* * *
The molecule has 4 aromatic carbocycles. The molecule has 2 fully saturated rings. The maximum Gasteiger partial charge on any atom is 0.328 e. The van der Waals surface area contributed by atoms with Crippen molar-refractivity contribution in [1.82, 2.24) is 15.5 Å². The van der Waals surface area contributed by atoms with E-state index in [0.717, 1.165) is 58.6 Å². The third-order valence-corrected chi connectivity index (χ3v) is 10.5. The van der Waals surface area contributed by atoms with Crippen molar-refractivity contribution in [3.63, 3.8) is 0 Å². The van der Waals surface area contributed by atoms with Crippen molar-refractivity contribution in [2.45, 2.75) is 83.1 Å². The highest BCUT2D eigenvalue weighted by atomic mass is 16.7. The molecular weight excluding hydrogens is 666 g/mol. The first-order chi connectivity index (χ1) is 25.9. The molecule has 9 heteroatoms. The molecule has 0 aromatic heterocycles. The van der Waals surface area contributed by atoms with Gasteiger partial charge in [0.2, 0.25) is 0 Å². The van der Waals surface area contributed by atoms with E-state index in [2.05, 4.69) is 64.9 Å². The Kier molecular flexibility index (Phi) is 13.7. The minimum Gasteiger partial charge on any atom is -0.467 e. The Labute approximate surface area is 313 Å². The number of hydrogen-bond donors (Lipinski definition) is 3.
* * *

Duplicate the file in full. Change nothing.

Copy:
The molecule has 4 aromatic carbocycles. The molecule has 2 fully saturated rings. The maximum Gasteiger partial charge on any atom is 0.328 e. The van der Waals surface area contributed by atoms with Crippen molar-refractivity contribution in [1.82, 2.24) is 15.5 Å². The van der Waals surface area contributed by atoms with E-state index in [0.717, 1.165) is 58.6 Å². The third-order valence-corrected chi connectivity index (χ3v) is 10.5. The van der Waals surface area contributed by atoms with Crippen molar-refractivity contribution in [3.63, 3.8) is 0 Å². The van der Waals surface area contributed by atoms with Crippen molar-refractivity contribution in [2.45, 2.75) is 83.1 Å². The highest BCUT2D eigenvalue weighted by atomic mass is 16.7. The molecular weight excluding hydrogens is 666 g/mol. The first-order chi connectivity index (χ1) is 25.9. The molecule has 9 heteroatoms. The molecule has 0 aromatic heterocycles. The van der Waals surface area contributed by atoms with Gasteiger partial charge in [0.2, 0.25) is 0 Å². The van der Waals surface area contributed by atoms with E-state index in [2.05, 4.69) is 64.9 Å². The Kier molecular flexibility index (Phi) is 13.7. The minimum Gasteiger partial charge on any atom is -0.467 e. The Labute approximate surface area is 313 Å². The number of hydrogen-bond donors (Lipinski definition) is 3.